The film's special effects vary from excellent to so-so, but they work when needed -- the opening disaster is surprisingly effective. The movie's jet plane appears to be a propeller aircraft with fake jet engines added, probably because no aircraft company would cooperate with the filmmakers. I thought those rocket-like jet exhausts looked a little suspect. The movie's best moment comes when McBane and his team re-create the fatal flight down to the last detail. They don't know why, but the engines and radio start to go out just like they did for Captain Savage. In that instance, it really does seem like they're "tempting fate".
The new Twilight Time Blu-ray of Fate is the Hunter is basically a straight encoding upgrade of the old DVD. The B&W image is sharp and detailed, and the added contrast range brings more life to the many night scenes played in dark shadows.
The titles don't hit for a full ten minutes into the movie, which perhaps influenced Robert Aldrich for his Flight of the Phoenix released the next year -- hey, that's another even more original classic 'air disaster' movie still awaiting Blu-ray treatment. Just two years ago, Denzel Washington starred in the very similar Flight. The pilot in that picture is also a drinker with near-superhuman flying skills, and the post-crash investigation also sees the reconstruction of an entire plane inside an airplane hanger. The message of both movies seems to be that if we're in a plane going down under extraordinary circumstances, we want the most experienced man in the cockpit, one who will instinctively know the right thing to do, sober or not. 1
Twilight provides a second isolated Music and Effects track for Jerry Goldsmith's score. The music is used sparsely but shows a creative streak when the violence behind the titles is tracked with a lonely horn instrument. The M&E track must have been sourced from another combination of audio stems, for the noises of the exploding aircraft are not part of the main title -- either that or Twilight located a clean title track and dropped it in. Julie Kirgo's liner notes tiptoe around the movie's status as an adaptation of a mid-60s supermarket paperback. But trashy books can be made into respectable entertainments!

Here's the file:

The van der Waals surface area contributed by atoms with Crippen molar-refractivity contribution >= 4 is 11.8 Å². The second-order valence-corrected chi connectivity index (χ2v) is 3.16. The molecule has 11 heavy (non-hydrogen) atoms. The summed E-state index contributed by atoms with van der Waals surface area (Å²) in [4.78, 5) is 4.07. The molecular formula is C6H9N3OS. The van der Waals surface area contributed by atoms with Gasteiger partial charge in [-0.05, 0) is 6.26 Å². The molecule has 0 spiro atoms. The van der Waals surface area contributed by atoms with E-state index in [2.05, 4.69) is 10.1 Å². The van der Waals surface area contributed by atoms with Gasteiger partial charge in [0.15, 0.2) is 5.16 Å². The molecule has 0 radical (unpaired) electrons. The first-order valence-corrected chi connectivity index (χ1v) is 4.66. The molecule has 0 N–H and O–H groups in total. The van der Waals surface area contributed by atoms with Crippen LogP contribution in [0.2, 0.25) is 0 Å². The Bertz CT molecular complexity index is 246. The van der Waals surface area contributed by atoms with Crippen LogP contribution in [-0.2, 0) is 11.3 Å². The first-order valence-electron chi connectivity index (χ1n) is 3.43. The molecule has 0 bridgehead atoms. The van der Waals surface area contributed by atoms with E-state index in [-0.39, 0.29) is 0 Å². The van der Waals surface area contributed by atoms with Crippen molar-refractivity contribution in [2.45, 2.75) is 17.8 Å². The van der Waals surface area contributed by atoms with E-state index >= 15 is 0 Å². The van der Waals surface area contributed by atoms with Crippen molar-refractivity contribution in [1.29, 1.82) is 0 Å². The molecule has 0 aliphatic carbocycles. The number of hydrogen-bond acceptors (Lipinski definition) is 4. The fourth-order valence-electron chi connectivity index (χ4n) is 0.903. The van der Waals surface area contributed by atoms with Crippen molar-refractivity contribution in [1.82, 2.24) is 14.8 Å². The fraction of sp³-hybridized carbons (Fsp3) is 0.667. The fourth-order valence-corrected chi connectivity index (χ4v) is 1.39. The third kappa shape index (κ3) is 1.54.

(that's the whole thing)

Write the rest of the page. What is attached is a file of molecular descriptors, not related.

On a scale of Excellent, Good, Fair, and Poor,
Fate is the Hunter Blu-ray rates:
1. A welcome note from Laura Grieve of the fine review page Laura's Miscellaneous Musings: hmmm, perhaps the film's 'silly' ending isn't so silly after all... 5.27.14):
Hi Glenn! -- Regarding the cause of the crash in Fate is the Hunter -- it just so happens that when I reviewed the Twilight Time DVD release of this movie three years ago, that very week there appeared [a very relevant] a story in the news: The Globe and Mail: Alert on United Airlines Flight.
Given that this happened in 2011, with [an identical problem] causing a total calamity in the early '60s perhaps isn't quite so far-fetched! LOL. Hope you enjoy the similar real-life anecdote. Best wishes, Laura Grieve
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T'was Ever Thus.